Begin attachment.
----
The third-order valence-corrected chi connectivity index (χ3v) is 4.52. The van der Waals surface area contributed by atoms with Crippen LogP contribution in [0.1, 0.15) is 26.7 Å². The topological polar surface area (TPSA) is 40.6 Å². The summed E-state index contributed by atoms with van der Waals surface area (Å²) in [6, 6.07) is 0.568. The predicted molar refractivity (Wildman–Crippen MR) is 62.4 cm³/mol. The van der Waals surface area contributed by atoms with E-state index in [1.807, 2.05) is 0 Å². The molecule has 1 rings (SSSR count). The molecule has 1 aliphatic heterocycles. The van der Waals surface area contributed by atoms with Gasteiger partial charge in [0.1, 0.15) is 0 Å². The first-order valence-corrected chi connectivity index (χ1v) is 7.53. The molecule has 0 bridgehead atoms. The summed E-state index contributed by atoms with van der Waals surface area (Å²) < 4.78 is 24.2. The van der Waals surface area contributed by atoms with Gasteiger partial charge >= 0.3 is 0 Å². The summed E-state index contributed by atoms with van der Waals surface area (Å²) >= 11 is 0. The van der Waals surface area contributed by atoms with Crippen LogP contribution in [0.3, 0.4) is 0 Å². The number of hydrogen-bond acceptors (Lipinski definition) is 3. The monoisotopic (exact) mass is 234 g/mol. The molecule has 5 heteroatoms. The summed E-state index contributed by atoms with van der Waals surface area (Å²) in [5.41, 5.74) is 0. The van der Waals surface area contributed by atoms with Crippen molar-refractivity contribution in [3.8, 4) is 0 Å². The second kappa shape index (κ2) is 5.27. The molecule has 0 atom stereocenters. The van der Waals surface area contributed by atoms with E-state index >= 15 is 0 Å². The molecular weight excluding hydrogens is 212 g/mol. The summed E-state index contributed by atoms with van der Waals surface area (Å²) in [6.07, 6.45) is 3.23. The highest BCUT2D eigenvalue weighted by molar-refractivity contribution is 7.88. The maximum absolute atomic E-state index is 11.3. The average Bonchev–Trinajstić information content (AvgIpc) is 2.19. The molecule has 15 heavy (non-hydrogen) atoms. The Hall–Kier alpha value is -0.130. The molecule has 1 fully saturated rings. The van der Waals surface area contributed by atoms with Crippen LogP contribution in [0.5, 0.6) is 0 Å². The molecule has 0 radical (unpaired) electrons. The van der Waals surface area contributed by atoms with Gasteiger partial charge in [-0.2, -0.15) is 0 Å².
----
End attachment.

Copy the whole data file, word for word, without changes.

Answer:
The third-order valence-corrected chi connectivity index (χ3v) is 4.52. The van der Waals surface area contributed by atoms with Crippen LogP contribution in [0.1, 0.15) is 26.7 Å². The topological polar surface area (TPSA) is 40.6 Å². The summed E-state index contributed by atoms with van der Waals surface area (Å²) in [6, 6.07) is 0.568. The predicted molar refractivity (Wildman–Crippen MR) is 62.4 cm³/mol. The van der Waals surface area contributed by atoms with E-state index in [1.807, 2.05) is 0 Å². The molecule has 1 rings (SSSR count). The molecule has 1 aliphatic heterocycles. The van der Waals surface area contributed by atoms with Gasteiger partial charge in [0.1, 0.15) is 0 Å². The first-order valence-corrected chi connectivity index (χ1v) is 7.53. The molecule has 0 bridgehead atoms. The summed E-state index contributed by atoms with van der Waals surface area (Å²) < 4.78 is 24.2. The van der Waals surface area contributed by atoms with Gasteiger partial charge >= 0.3 is 0 Å². The summed E-state index contributed by atoms with van der Waals surface area (Å²) >= 11 is 0. The van der Waals surface area contributed by atoms with Crippen LogP contribution in [0.3, 0.4) is 0 Å². The number of hydrogen-bond acceptors (Lipinski definition) is 3. The monoisotopic (exact) mass is 234 g/mol. The molecule has 5 heteroatoms. The summed E-state index contributed by atoms with van der Waals surface area (Å²) in [5.41, 5.74) is 0. The van der Waals surface area contributed by atoms with Crippen molar-refractivity contribution in [3.8, 4) is 0 Å². The second kappa shape index (κ2) is 5.27. The molecule has 0 atom stereocenters. The van der Waals surface area contributed by atoms with E-state index >= 15 is 0 Å². The molecular weight excluding hydrogens is 212 g/mol. The summed E-state index contributed by atoms with van der Waals surface area (Å²) in [6.07, 6.45) is 3.23. The highest BCUT2D eigenvalue weighted by molar-refractivity contribution is 7.88. The maximum absolute atomic E-state index is 11.3. The average Bonchev–Trinajstić information content (AvgIpc) is 2.19. The molecule has 15 heavy (non-hydrogen) atoms. The Hall–Kier alpha value is -0.130. The molecule has 1 fully saturated rings. The van der Waals surface area contributed by atoms with Crippen LogP contribution in [0.5, 0.6) is 0 Å². The molecule has 0 radical (unpaired) electrons. The van der Waals surface area contributed by atoms with Gasteiger partial charge in [-0.2, -0.15) is 0 Å².